While it is possible to play a single game, unrelated to any other game events past or future, it is the campaign for which these rules are designed. It is relatively simple to set up a fantasy campaign, and better still, it will cost almost nothing. In fact you will not even need miniature figures, although their occasional employment is recommended for real spectacle when battles are fought. A quick glance at the Equipment section of this booklet will reveal just how little is required. The most extensive requirement is time. The campaign referee will have to have sufficient time to meet the demands of his players, he will have to devote a number of hours to laying out the maps of his "dungeons" and upper terrain before the affair begins.

From the Introduction:

They [the rules] provide the framework around which you will build a game of simplicity or tremendous complexity -- your time and imagination are about the only imiting factors, and the fact that you have purchased these rules tends to indicate that there is no lack of imagination -- the fascination of the game will tend to make participants find more and more time. We advise, however, that a campaign be begun slowly, following the steps outlined herein, so as to avoid becoming too bogged down with unfamiliar details at first. That way your campaign will build naturally, at the pace best suited to the referee and players, smoothing the way for all concerned. New details can be added and old "laws" altered so as to provide continually new and different situations. In addition, the players themselves will interact in such a way as to make the campaign variable and unique, and this is quite desirable.

From Scope:

With the various equippage listed in the following section DUNGEONS and DRAGONS will provide a basically complete, nearly endless campaign of all levels of fantastic-medieval wargame play...

Number of Players: At least one referee and from four to fifty players can be handled in any single campaign, but the referee to player ratio should be about 1:20 or thereabouts.

From Statistics Regarding Classes:

Levels: There is no theoretical limit to how high a character may progress, i.e. 20th level Lord, 20th level Wizard, etc. Distinct names have only been included for the base levels, but this does not influence progression.

So in the earliest version, we find no discussion of a win condition, or any kind of upper limit on character levels or power. Moreover, the focus isn't even on individual player rewards; rather, it's how to cultivate a communal campaign experience that is "nearly endless" and may involve upwards of fifty players. Having one player "win" and end the campaign would in fact seem to be inimical to this project.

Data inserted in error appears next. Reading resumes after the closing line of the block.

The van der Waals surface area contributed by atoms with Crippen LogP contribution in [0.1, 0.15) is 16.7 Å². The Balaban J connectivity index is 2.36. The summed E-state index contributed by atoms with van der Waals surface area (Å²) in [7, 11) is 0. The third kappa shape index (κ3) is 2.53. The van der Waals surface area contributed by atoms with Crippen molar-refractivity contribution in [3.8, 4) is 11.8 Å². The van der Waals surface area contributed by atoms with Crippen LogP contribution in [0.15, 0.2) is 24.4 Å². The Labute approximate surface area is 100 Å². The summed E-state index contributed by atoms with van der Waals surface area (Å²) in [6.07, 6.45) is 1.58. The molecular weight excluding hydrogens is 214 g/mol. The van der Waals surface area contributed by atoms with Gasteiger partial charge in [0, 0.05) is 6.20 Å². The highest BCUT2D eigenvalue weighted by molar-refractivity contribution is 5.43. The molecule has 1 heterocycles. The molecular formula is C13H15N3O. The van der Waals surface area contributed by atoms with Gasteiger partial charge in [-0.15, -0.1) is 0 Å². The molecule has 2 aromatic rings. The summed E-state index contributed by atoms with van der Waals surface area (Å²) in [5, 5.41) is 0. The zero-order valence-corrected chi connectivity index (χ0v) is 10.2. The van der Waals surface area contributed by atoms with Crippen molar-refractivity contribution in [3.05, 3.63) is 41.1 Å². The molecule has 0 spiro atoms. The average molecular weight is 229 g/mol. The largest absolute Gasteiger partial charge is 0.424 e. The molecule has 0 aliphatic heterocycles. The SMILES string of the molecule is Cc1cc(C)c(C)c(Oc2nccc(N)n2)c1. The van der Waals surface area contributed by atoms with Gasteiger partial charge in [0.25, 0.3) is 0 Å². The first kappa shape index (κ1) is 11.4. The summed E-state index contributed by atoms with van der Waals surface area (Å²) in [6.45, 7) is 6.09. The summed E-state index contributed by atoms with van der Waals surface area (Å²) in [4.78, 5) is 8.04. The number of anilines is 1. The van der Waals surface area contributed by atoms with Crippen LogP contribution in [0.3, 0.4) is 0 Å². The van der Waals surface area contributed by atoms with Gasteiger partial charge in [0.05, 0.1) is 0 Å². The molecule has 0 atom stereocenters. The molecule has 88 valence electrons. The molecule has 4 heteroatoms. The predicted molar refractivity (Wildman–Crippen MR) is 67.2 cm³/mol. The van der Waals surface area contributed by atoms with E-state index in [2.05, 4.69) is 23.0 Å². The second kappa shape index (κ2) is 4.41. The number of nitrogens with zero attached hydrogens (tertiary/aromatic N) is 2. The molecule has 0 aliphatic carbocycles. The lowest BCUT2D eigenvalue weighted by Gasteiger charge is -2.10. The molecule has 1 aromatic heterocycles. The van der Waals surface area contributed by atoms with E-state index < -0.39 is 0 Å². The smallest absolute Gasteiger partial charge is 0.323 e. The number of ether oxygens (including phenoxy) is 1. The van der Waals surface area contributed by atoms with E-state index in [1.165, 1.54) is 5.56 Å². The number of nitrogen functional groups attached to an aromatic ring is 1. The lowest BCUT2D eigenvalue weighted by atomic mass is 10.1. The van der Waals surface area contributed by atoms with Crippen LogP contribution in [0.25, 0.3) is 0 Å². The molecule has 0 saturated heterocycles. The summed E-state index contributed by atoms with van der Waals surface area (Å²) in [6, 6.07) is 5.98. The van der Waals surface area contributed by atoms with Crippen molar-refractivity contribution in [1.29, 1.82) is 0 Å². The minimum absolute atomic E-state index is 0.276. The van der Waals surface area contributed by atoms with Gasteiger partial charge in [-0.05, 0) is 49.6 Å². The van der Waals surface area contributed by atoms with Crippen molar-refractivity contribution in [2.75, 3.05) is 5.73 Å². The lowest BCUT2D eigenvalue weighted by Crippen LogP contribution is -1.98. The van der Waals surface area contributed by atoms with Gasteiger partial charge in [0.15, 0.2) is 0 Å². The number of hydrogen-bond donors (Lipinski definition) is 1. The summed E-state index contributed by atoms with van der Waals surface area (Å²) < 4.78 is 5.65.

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    \$\begingroup\$ This is a great quote "the fascination of the game will tend to make participants find more and more time." \$\endgroup\$ Commented Dec 19, 2017 at 17:15

Most adventures had either implied or explicit win conditions.

While there is not an explicit "win condition" for the game per se in the earliest version of the game, most published adventures had either explicit or at least implied win conditions. As an example, in L1 The Assassin's Knot, locating and killing/capturing the murderer of Baron Grellis before a set time limit was the explicit win condition (though the term "win condition" is not used). In Q1 Queen of the Demonweb Pits confronting and defeating Lolth was the implied win condition.

Certain AD&D modules were designed for tournament play and the scoring systems were given in the published versions of the adventures. The "C" (for competition) series of modules did this--Hidden Shrine or Tamoachan and Ghost Tower of Inverness were two such modules. In this case, attaining a score that was higher than the other group(s) of players was an explicit win condition.

While there was no way to "beat the game," the game itself was just a rules set. The concept for a "win condition" for the rule set itself doesn't really make any sense. It's like saying how do I beat Nintendo? Well... which Nintendo game? You can't defeat the console. Adventures, either published or homespun, are what the players actually played, and they almost always had either an explicit or implicit win condition that guided their character's actions and defined the end of the adventure.